By John Wagner
Washington Post Staff Writer
Tuesday, February 5, 2008
Maryland Gov. Martin O'Malley asked legislative leaders yesterday to shelve a bill that would have effectively rescinded the new term of State Schools Superintendent Nancy S. Grasmick. He pledged instead to work with the long-serving educator on policy priorities that include signing bonuses to lure principals to troubled schools.
O'Malley (D), who has feuded openly with Grasmick, made the announcement at a news conference at which the two sat side by side and said they will also work to expand vocational course offerings and regularly survey teachers in an effort to improve the environment in classrooms.
As recently as last week, aides said O'Malley supported legislation that would have allowed his new appointees to the state school board to decide whether Grasmick would retain her job beyond this year. In December, Grasmick was awarded a four-year contract extension, at an annual salary of $195,000, by a board controlled by appointees of O'Malley's predecessor, Robert L. Ehrlich Jr. (R).
Lawmakers and advisers to O'Malley attributed the turn of events to a realization that the "Grasmick bill" could have dominated the legislative session and overshadowed or delayed efforts to advance education priorities.
"I think it would have been protracted and resolved in a courtroom eventually," said Senate President Thomas V. Mike Miller Jr. (D-Calvert), who had been prepared to introduce the bill last night. "Sometimes you can win the battle and lose the war. Unfortunately, other educational initiatives would have gone to the back burner."
O'Malley, who has made little effort to conceal his distrust of Grasmick, told reporters that he has spoken frequently since becoming governor nearly 13 months ago about the need to build consensus and put aside divisions.
"In that spirit, Dr. Grasmick and I have had a real good talk and a direct talk about the need to come together and work to improve education for the future," O'Malley said.
"I'm delighted to be here today and talk about consensus also," Grasmick said during a four-minute news conference, which ended with the two shaking hands and leaving the room without taking questions.
O'Malley spokesman Rick Abbruzzese said the governor was confident that the legislation would have passed, a view echoed by Miller and House Speaker Michael E. Busch (D-Anne Arundel), who agreed to abide by O'Malley's wishes.
But some allies of the governor said they had expected a tough fight and feared a backlash from female lawmakers, who have been among Grasmick's staunchest supporters since she was appointed in 1991, when William Donald Schaefer (D) was governor.
Others close to O'Malley suggested that the move could allow Grasmick to leave later on her own terms without appearing to be forced out. Efforts by O'Malley and several go-betweens to persuade her to resign had proved unsuccessful.
"What hopefully the general public wants from us is to work through things and not be in constant confrontation," Busch said. "I think this is for the benefit of everyone."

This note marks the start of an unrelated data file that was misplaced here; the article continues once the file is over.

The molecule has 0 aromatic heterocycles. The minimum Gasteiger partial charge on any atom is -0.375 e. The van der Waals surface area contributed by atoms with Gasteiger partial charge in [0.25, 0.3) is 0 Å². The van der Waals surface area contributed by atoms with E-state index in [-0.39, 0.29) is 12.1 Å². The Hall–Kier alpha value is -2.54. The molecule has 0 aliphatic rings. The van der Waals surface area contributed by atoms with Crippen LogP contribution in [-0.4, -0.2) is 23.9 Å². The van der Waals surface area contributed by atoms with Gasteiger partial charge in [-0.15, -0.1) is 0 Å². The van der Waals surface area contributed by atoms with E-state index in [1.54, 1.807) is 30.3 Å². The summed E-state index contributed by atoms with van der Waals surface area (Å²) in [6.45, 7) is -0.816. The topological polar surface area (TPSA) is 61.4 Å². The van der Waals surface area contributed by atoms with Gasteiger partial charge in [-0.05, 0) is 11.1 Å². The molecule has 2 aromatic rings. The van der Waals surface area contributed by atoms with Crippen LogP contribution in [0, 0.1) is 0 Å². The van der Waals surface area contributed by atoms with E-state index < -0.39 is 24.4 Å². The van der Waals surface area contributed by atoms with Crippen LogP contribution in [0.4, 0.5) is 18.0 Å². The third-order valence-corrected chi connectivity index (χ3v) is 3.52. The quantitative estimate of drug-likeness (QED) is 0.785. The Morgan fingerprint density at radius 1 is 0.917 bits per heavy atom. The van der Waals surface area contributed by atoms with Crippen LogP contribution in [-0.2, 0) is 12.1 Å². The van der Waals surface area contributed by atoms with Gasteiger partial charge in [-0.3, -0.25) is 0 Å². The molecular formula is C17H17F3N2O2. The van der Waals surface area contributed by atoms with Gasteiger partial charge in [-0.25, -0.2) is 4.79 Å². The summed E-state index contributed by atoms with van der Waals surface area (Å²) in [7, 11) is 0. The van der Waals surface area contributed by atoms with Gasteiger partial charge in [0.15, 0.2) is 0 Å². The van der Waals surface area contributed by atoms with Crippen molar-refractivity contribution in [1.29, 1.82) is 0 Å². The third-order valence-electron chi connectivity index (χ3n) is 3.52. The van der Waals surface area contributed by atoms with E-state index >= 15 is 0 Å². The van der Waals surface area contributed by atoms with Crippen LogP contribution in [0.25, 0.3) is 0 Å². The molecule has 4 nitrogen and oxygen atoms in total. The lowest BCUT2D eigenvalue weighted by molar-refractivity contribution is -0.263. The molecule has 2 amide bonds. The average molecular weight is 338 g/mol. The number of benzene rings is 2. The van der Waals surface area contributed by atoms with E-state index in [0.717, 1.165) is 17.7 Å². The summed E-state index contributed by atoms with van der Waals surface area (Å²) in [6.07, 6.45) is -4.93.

Miller did not rule out introducing the bill at a later date if the "detente" between O'Malley and Grasmick does not last but said that was unlikely this session.
O'Malley's action was also cheered by Republican leaders, who suggested last week that Democrats would be abusing their power if the appointment process were changed.
"I think it's wise," said Senate Minority Leader David R. Brinkley (Frederick). "It's in the interests of our schoolchildren, and I applaud the governor for it."
The legislation would have pushed back the end of Grasmick's current term from June until December. By that time, O'Malley will have a majority of the appointees on the 12-member State Board of Education, whose members serve staggered terms. The board could have decided whether to dismiss Grasmick or give her another four-year term.
During his 2006 campaign for governor, O'Malley proposed paying signing bonuses of $200,000 -- among the largest of their kind -- to dozens of principals hired to lead Maryland's worst-performing schools. O'Malley also proposed a program, based on a North Carolina model, to regularly survey teachers to better understand their concerns and garner suggestions.
Neither initiative has advanced. Yesterday, O'Malley and Grasmick voiced support for the ideas, though they offered no timetables or specifics. They also said the state needs to expand vocational course offerings.
"We need to take that to the next level," O'Malley said.
Grasmick and the board have a large degree of autonomy in setting education policy. But her position is part of the governor's Cabinet, and O'Malley and Grasmick have said they rarely speak outside formal settings, the result of a rift that developed during O'Malley's tenure as mayor of Baltimore.
During his 2006 campaign, O'Malley accused Grasmick of "doing Ehrlich's bidding" by seeking to embarrass him over the performance of the Baltimore schools. The relationship between O'Malley and Grasmick reached a low point in March 2006, when state education officials moved to seize control of 11 struggling Baltimore schools.
Grasmick said the state had authority under the federal No Child Left Behind Act and strongly denied that politics played a role. The legislature passed a bill blocking Grasmick's action and then overrode Ehrlich's veto of the measure.
More recently, O'Malley has called Grasmick "the poster child" of No Child Left Behind and a pawn of the state Republican Party. Grasmick is a registered Democrat but was considered as a running mate by Ehrlich.
Few policy splits emerged publicly between Grasmick and O'Malley during his first year as governor. The most notable centered on alternative routes to graduation for students who fall short on high school exit exams.